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How can I add curve keys and recording to a custom track?

Discussion in 'Timeline' started by LazloBonin, Nov 25, 2020.

  1. LazloBonin


    Mar 6, 2015
    I'm stumped trying to add keys and recording to a custom track.

    I'm creating an object that needs to record its properties over time in a custom track.

    I don't want to give it an AnimatorController and an Animation track, because it doesn't require an AnimatorController.

    I also don't want to use an Animation track because I want custom blending -- in my case, I'm blending a camera view override.

    So far I found these questions that indicate recording and keying on custom tracks was removed in 2019.3:

    Now I was able to gather that CreateCurves could be used to bring back curves.

    A few questions:
    • Should I call TrackAsset.CreateCurves or TimelineClip.CreateCurves? Why?
    • Why do I have to call SetCurve after to get the curves button to appear after CreateCurves is called on a clip? What if I don't know what curves I want in advance?
    • When should I call any of those methods?
    • How do I get the record button to show up?
    • In spite of the record button showing up, I can still hit Record in the Animation Window when I double click my curved clips, but nothing gets recorded -- why?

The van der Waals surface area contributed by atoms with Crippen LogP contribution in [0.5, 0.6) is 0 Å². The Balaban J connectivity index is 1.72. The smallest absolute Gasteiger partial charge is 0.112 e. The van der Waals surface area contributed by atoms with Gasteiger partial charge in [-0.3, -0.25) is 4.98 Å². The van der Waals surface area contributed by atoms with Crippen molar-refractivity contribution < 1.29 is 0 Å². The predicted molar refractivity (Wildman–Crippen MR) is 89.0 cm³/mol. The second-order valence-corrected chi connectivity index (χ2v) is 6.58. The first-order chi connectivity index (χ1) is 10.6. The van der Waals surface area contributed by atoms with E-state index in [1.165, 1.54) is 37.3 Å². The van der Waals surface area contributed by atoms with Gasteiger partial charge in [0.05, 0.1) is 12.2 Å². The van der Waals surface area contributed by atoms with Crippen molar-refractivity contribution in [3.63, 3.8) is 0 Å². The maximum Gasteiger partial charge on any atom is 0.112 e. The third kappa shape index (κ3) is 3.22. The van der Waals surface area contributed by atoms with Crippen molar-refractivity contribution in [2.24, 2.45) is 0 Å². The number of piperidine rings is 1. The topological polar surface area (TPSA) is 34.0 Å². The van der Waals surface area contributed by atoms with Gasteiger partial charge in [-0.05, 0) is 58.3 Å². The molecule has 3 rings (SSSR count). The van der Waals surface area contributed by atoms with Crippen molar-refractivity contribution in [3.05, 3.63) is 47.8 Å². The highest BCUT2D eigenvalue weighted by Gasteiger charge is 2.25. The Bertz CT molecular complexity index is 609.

• Do I need to implement GatherProperties on the TrackAsset or on IPropertyPreview to get this to work?

    @seant_unity said in one of the linked threads:
    Which menu? Which left side panel? How are "fields that can be animated" automatically chosen?
  2. seant_unity


    Unity Technologies

    Aug 25, 2015
    You shouldn't need to use the API to use animated parameters on tracks and clips. It is completely dependent on how the custom tracks and clips are structured.

    However, animated parameters on clips and tracks are animating values on the Track/PlayableAsset, not on the target component like AnimationTracks do.

    Here's an example:
    Code (CSharp):
    1.     [Serializable]
    2.     public class TextPlayableBehaviour : PlayableBehaviour
    3.     {
    4.         public Color color = Color.white; // automatically animated
    5.         public int fontSize = 14;        
    6.         public string text = "";
    8.         // ProcessFrame would copy these value to the Text object bound to the track...
    9.     }
    12.     // Represents the serialized data for a clip on the TextTrack
    13.     [Serializable]
    14.     public class TextPlayableAsset : PlayableAsset
    15.     {